What do the NFL, NBA, and federal budget negotiations all have in common? Highly successful parties at the table, many of whom over their careers have developed significant egos.
Since we all have egos, why should you care? Because you should use certain techniques when negotiating with those who have especially large egos.
- Find out if they have an outsized ego.
Industry colleagues often know those with particularly large egos - so first do your due diligence and ask around. But don't just rely on their reputations and others' opinions. Also be sensitive to these clues:
- An overwhelmingly competitive mind-set and desire to "win" and "beat the other side" vs. an interest in satisfying their business objectives and needs.
- An unusually prominent "ego wall" in their office that includes awards, certificates and self-centered-type items (this is one reason it's often helpful early on to meet at their office).
- A consistent desire to convince you of the rightness of their positions.
- The need to be perceived as in control.
- Relatively ineffective listening skills.
- Get them talking.
Egocentric individuals like to talk - so let them. The more they talk, the more information you get about what they want and why. Since my First Golden Rule of Negotiation is Information is Power - So Get It, ask a lot of questions and pay close attention to their responses. They might very well inadvertently share critical information.
- Be firm on leverage.
Don't hesitate to take a firm, principled stand based on strong leverage when dealing with those with big egos. Not only will they recognize the move, they will respect your ability to compete in that way.
This may be particularly effective if your leverage largely derives from your ability to walk away from your deal (as opposed to leverage that may result from their inability to walk away from you).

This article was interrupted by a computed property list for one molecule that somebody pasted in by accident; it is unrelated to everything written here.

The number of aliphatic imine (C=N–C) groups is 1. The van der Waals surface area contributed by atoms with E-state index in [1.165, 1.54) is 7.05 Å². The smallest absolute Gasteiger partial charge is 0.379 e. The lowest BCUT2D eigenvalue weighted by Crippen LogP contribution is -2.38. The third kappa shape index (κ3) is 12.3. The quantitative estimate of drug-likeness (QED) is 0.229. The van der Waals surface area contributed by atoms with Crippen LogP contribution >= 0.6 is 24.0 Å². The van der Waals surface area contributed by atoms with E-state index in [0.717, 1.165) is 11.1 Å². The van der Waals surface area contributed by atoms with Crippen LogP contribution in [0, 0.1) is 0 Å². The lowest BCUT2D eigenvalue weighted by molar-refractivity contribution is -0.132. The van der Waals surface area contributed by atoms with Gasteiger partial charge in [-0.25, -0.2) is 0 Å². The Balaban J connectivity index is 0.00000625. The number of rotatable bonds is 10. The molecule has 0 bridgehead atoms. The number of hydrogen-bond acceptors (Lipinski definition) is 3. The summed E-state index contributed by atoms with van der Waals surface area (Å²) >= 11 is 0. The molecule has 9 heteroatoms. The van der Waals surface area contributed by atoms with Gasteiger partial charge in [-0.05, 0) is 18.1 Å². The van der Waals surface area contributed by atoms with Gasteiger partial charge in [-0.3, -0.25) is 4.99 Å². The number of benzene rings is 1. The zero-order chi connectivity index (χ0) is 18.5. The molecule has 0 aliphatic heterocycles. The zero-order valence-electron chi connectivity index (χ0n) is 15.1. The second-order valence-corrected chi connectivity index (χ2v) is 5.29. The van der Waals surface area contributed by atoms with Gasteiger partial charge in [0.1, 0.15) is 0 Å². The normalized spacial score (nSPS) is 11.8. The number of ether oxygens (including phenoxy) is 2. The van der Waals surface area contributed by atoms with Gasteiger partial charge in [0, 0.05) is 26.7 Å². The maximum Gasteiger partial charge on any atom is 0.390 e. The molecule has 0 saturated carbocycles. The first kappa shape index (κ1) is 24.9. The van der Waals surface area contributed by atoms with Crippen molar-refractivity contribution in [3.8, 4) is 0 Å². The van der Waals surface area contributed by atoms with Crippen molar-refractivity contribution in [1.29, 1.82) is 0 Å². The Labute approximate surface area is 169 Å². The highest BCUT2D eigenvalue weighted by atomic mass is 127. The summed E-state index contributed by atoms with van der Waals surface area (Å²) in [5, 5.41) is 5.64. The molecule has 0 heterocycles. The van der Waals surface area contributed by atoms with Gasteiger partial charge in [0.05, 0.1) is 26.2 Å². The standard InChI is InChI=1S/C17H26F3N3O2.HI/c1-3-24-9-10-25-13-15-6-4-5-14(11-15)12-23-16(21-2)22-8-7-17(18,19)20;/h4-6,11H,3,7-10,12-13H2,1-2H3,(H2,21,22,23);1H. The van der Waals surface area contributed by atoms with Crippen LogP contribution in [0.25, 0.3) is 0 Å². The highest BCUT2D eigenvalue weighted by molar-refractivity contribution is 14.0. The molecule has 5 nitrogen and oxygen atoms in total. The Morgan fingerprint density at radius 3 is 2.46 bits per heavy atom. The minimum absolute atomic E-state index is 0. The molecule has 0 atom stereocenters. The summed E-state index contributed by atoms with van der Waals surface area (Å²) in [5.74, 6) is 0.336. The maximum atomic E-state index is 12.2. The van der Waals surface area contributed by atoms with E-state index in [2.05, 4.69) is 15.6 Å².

- Implement an aggressive offer-concession strategy.
Those with big egos often evaluate whether they have "won" a negotiation by calculating how much more they got you to concede than they moved. This suggests they did better, right?
Wrong. You shouldn't really care who is perceived as the winner or loser - all you should care about is the extent to which you accomplished your objectives. So design your offer-concession strategy to let them believe they won. How?
- Make your starting point more aggressive than usual, giving you the ability to achieve your goals and still move more than your counterpart.
- Plan to make multiple moves instead of a few big ones, pointing out all your concessions - thus highlighting the extent they "won" on a lot of issues (you also shouldn't care how many times you move as long as you accomplish your objectives in the end).
Finally, plan to make the last concession, albeit a small one. It will increase the likelihood they will close the deal, and it won't cost you much. It will also ensure they walk away feeling they got a good deal, thus increasing the likelihood they will follow through on their commitments. This is of great long-term value to you.
by Marty Latz - Oct. 6, 2011 05:33 PM
Learn to detect, deal with big egos
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